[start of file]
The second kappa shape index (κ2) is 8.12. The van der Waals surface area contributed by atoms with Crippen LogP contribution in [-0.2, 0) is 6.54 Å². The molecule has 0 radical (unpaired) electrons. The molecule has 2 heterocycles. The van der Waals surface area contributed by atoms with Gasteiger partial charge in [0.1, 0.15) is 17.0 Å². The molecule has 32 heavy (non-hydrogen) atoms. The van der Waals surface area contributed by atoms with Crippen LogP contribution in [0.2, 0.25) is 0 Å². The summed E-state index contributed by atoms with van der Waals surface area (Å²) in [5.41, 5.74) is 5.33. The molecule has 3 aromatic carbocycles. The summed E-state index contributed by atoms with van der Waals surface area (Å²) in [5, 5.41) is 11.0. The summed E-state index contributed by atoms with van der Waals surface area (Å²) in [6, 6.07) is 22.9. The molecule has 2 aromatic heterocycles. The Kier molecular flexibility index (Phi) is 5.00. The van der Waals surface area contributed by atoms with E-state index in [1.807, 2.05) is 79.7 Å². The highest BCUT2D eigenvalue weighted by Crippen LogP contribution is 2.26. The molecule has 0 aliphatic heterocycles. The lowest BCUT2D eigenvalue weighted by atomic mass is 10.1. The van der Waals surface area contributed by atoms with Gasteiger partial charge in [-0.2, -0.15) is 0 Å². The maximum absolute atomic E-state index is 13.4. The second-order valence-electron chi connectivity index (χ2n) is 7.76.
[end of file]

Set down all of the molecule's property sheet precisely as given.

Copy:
The second kappa shape index (κ2) is 8.12. The van der Waals surface area contributed by atoms with Crippen LogP contribution in [-0.2, 0) is 6.54 Å². The molecule has 0 radical (unpaired) electrons. The molecule has 2 heterocycles. The van der Waals surface area contributed by atoms with Gasteiger partial charge in [0.1, 0.15) is 17.0 Å². The molecule has 32 heavy (non-hydrogen) atoms. The van der Waals surface area contributed by atoms with Crippen LogP contribution in [0.2, 0.25) is 0 Å². The summed E-state index contributed by atoms with van der Waals surface area (Å²) in [5.41, 5.74) is 5.33. The molecule has 3 aromatic carbocycles. The summed E-state index contributed by atoms with van der Waals surface area (Å²) in [5, 5.41) is 11.0. The summed E-state index contributed by atoms with van der Waals surface area (Å²) in [6, 6.07) is 22.9. The molecule has 2 aromatic heterocycles. The Kier molecular flexibility index (Phi) is 5.00. The van der Waals surface area contributed by atoms with E-state index in [1.807, 2.05) is 79.7 Å². The highest BCUT2D eigenvalue weighted by Crippen LogP contribution is 2.26. The molecule has 0 aliphatic heterocycles. The lowest BCUT2D eigenvalue weighted by atomic mass is 10.1. The van der Waals surface area contributed by atoms with Gasteiger partial charge in [-0.2, -0.15) is 0 Å². The maximum absolute atomic E-state index is 13.4. The second-order valence-electron chi connectivity index (χ2n) is 7.76.